Anyone who would skip that bar-napkin math was probably only putting that scene in specifically for the gross-out factor. It's just like Mad Max eating the can of dog food. Which is an apples-to-apples comparison, because Waterworld was written specifically to be an ersatz Mad Max.
But on the other hand, society had collapsed along with most of the stored knowledge of the world, so maybe it was just the people being uneducated and highly insular. They don't even know how long a kilometer is anymore.
There was a point in history a few hundred million years ago where the entire American midwest was a shallow water ocean; we could easily be heading back to that scenario in just a few centuries.
The only hard sci-fi explanation is that someone towed Europa to Earth and slowly lowered it down via a cable or pipe. Terraforming by an alien aquatic species. Hyperintelligent space whales.
> Unlike some desalination systems, there is no accumulation of salt or concentrated brines to be disposed of. In a free-floating configuration, any salt that accumulates during the day would simply be carried back out at night through the wicking material and back into the seawater, according to the researchers.
Seriously though, far out to sea away from any landmass it's pretty much a desert. Any salt dumped there would disperse very quickly and not pose a problem to wildlife.
Almost every part of the world ocean has been described as a desert, before people went under and looked. It turns out there's a huge amount of life everywhere you look, even miles down.
But there is also a lot of room, so anything localized, unpleasant, and temporary can be swum away from.
However he sun goes down, which means that osmosis works in its favour. The less salty water wicks into the matting, the matting over saturates and leaks back down, equalising the salinity.
>> Unlike some desalination systems, there is no accumulation of salt or concentrated brines to be disposed of. In a free-floating configuration, any salt that accumulates during the day would simply be carried back out at night through the wicking material and back into the seawater, according to the researchers.
I am not to sure about it on a metropolitan scale though, that is a lot of surface area per person. One sq kilometer is a pretty big patch for serving up water for about a million people. Call it 800K for losses due to transport.
But again, I doubt that any investor will be interested, as they will probably not get good enough ROE with this.
This would probably get the attention of government of some poor countries, or maybe some humanitarian organizations, or even the military.
I would probably be confident that a small portable kit could be marketed to survivalists and it would sell extremely well.
I don't care how good you think you are, you're not getting 3.85kW per square meter from sunlight.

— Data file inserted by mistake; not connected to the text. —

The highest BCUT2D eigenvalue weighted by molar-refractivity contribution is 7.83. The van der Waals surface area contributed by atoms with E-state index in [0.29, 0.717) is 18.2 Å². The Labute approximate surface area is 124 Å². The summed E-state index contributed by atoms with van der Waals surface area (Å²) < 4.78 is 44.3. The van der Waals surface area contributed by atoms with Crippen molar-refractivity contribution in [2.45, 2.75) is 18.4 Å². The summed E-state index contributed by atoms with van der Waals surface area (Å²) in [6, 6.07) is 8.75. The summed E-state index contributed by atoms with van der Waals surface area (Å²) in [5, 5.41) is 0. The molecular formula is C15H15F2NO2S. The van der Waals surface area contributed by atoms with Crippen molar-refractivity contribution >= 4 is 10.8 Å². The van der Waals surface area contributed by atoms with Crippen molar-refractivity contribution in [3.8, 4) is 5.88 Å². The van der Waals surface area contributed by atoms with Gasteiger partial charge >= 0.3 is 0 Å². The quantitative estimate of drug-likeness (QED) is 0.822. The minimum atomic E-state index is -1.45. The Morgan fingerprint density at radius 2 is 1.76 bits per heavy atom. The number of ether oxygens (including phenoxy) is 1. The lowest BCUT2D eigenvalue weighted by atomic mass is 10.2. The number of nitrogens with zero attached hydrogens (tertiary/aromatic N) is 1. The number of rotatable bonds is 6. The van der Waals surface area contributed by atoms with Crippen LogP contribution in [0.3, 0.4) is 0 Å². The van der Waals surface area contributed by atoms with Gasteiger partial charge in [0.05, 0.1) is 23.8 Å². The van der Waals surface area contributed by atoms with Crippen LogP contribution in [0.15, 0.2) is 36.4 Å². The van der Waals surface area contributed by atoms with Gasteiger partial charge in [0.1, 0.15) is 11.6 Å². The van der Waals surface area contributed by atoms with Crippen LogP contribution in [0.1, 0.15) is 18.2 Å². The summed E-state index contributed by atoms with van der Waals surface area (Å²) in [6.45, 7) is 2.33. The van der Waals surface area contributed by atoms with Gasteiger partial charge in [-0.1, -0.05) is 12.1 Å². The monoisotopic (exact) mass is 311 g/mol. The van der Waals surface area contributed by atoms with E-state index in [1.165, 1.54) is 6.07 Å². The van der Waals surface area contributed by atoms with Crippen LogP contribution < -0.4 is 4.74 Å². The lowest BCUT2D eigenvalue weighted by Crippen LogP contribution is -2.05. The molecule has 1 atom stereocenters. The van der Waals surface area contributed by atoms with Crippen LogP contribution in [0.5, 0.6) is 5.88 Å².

Several pollutants I have in mind are VOCs and fluorine compounds.
Hopefully there is someone here that is qualified to answer this question.
edit: I just missed them :(
It seems like a 100 year old tech they are trying to optimise. I feel like random optimisations would mean there are no advances to get here.
But it is possible using computer simulations they could do something of value. Have they?
The Dive boat fire in San Diego, where 34-persons perished, is one example.
Lithium ion batteries contain lithium in an ionic (non-metallic) form. Lithium ion batteries contain flammable electrolytes and polymers, so they can burn, but these are not metal fires calling for a Class D fire extinguisher.
I'm surprised boats are already moving to lithium. I wonder if it would be worthwhile to tow the batteries in a separate buoy behind the boat?
When the alternative is a bank of lead-acid batteries with effectively ~50% usable capacity and poor charge efficiency, at least for cruisers effectively living at sea off solar power, it's not surprising at all.
"Lead-acid is still better, it's 1/10 the cost for equivalent usable amp-hours. Most boaters use deep cycle golf cart batteries, they're produced at such scale that they're cheap as hell. Lithium is a waste of money and dangerous to boot. They only make sense if you're extremely space limited, which most bigger boats aren't."
Edit: apparently enough people vouched for the comment, it's back from the dead. But this definitely should not be happening to people like gnaritas who have devoted so much time and effort to making HN better.
Charge efficiency is a big one, but it's also just maximizing energy capacity in the available volume.
An interesting aspect of the history of water jugs is that the humans were cultivating them for thousands of years before they started cultivating food crops: https://phys.org/news/2014-02-mystery-bottle-gourd-migration...